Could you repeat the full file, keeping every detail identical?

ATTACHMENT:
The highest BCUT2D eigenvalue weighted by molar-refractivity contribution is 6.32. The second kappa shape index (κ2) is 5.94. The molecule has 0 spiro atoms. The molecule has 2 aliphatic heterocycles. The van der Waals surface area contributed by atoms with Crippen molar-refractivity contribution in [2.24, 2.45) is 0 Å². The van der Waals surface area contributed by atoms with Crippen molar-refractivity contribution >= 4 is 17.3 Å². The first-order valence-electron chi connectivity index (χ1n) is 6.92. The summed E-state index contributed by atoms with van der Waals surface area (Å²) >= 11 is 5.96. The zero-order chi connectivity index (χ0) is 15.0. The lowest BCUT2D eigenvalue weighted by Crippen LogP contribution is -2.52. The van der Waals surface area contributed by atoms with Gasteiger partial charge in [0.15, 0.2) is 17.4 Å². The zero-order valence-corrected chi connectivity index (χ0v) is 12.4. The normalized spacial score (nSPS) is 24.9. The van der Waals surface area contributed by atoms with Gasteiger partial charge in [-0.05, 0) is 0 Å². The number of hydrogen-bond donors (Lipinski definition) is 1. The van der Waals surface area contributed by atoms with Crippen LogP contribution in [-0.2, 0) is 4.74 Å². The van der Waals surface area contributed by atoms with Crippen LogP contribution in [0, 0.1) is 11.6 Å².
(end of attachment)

The highest BCUT2D eigenvalue weighted by molar-refractivity contribution is 6.32. The second kappa shape index (κ2) is 5.94. The molecule has 0 spiro atoms. The molecule has 2 aliphatic heterocycles. The van der Waals surface area contributed by atoms with Crippen molar-refractivity contribution in [2.24, 2.45) is 0 Å². The van der Waals surface area contributed by atoms with Crippen molar-refractivity contribution >= 4 is 17.3 Å². The first-order valence-electron chi connectivity index (χ1n) is 6.92. The summed E-state index contributed by atoms with van der Waals surface area (Å²) >= 11 is 5.96. The zero-order chi connectivity index (χ0) is 15.0. The lowest BCUT2D eigenvalue weighted by Crippen LogP contribution is -2.52. The van der Waals surface area contributed by atoms with Gasteiger partial charge in [0.15, 0.2) is 17.4 Å². The zero-order valence-corrected chi connectivity index (χ0v) is 12.4. The normalized spacial score (nSPS) is 24.9. The van der Waals surface area contributed by atoms with Gasteiger partial charge in [-0.05, 0) is 0 Å². The number of hydrogen-bond donors (Lipinski definition) is 1. The van der Waals surface area contributed by atoms with Crippen LogP contribution in [-0.2, 0) is 4.74 Å². The van der Waals surface area contributed by atoms with Crippen LogP contribution in [0, 0.1) is 11.6 Å².